I’ve been home for exactly a month now. Looking back on it, at the time I blamed the physical problems. Foot pain, knee pain, saddle pain, you name it. I realize now that it wasn’t physical at all, but mental. The physical pain goes away, or at least moves to another area. It’s the lack of confidence that got me. Constantly second-guessing myself, doubting, you name it. I know now, that the biggest hills are the ones I create in my head. They appear to be impossible to get over, so I give up on them. The reality is that I can get over the hills. I know, because I did! But there is something in my head that works against that. I don’t know why I’m wired this way, but I am. It makes challenges like the Tour Divide much harder than they already are. And believe me, it’s tough enough! Throw some head-games into the mix and it’s nearly impossible. It’s only you and your thoughts out there. If you don’t believe you can do it, then you won’t do it. I didn’t believe I could do it and I didn’t. Pure and simple.
Well, I didn’t complete the Tour Divide, but as they say, it’s the journey not the destination. I learned that even though I have these mental setbacks, I can do some amazing things. In fact, achieving them is tougher for me than it is for some one that just knows they are going to succeed. Maybe that makes the reward much sweeter? To put it in perspective I know I can ride from my house to San Francisco and back by myself! Or to Yosemite by myself. Will it be easy? Probably not, but I know that I’m capable of doing it. That’s pretty awesome.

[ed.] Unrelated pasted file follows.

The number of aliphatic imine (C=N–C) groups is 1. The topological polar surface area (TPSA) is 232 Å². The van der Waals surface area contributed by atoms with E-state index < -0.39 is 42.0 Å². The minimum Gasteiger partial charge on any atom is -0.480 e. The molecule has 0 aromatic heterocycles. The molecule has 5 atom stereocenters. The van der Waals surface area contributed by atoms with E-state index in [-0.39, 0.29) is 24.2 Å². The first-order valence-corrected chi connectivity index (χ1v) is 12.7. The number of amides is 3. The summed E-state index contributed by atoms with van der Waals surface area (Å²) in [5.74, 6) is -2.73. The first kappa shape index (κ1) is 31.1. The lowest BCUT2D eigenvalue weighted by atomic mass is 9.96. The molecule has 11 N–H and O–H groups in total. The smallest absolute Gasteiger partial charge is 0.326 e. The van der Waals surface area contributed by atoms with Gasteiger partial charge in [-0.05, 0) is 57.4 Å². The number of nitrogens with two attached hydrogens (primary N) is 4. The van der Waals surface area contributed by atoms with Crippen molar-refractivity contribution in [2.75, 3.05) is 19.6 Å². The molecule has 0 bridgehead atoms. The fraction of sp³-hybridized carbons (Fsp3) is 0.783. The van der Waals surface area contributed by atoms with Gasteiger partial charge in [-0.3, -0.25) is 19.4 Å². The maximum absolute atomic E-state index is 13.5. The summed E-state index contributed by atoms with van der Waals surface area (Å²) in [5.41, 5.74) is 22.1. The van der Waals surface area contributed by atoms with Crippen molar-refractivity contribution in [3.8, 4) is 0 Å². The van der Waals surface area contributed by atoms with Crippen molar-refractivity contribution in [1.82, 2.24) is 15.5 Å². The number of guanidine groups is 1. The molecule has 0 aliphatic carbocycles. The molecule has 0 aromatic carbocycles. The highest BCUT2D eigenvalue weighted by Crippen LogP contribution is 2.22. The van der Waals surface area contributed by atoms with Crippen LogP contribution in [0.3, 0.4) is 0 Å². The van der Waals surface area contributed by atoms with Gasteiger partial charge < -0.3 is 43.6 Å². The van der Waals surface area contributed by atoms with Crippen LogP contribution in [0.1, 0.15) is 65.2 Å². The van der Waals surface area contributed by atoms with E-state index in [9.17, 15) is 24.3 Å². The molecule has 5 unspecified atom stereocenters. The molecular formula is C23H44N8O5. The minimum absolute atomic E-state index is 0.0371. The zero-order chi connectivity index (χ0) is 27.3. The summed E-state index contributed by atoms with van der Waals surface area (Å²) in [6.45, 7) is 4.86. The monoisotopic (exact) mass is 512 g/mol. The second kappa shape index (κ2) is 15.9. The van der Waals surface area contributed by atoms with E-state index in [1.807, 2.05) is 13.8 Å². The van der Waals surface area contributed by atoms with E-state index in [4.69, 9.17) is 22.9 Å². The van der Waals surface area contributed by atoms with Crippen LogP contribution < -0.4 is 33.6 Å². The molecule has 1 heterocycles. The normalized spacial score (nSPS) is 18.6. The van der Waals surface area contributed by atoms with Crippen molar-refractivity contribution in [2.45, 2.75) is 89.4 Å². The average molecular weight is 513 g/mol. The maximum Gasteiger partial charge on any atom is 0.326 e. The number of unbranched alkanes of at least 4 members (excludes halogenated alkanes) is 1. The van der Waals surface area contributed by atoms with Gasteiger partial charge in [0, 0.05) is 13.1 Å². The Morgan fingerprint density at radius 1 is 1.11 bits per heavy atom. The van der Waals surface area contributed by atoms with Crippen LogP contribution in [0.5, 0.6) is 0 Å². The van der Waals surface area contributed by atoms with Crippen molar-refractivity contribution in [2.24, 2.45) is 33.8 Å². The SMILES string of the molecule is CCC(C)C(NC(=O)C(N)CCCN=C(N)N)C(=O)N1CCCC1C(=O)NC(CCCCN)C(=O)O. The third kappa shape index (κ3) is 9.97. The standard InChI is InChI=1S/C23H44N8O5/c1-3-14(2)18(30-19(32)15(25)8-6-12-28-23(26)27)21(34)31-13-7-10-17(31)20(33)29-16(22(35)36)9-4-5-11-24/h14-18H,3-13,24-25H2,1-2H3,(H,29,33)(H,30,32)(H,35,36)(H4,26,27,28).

I’m not sure if I’ll go back to the Tour Divide. Serbrina has already told me that she supports me 100% if I want to, but I’m not sure that I want to. Maybe I’m not cut out for racing it. Maybe it would be more enjoyable without the pressure of constant movement. Allow for some time to re-charge the batteries here and there. Enjoy the sights maybe? I don’t know. Only time will tell. Lots of time to mull it over though. Well, 11 months!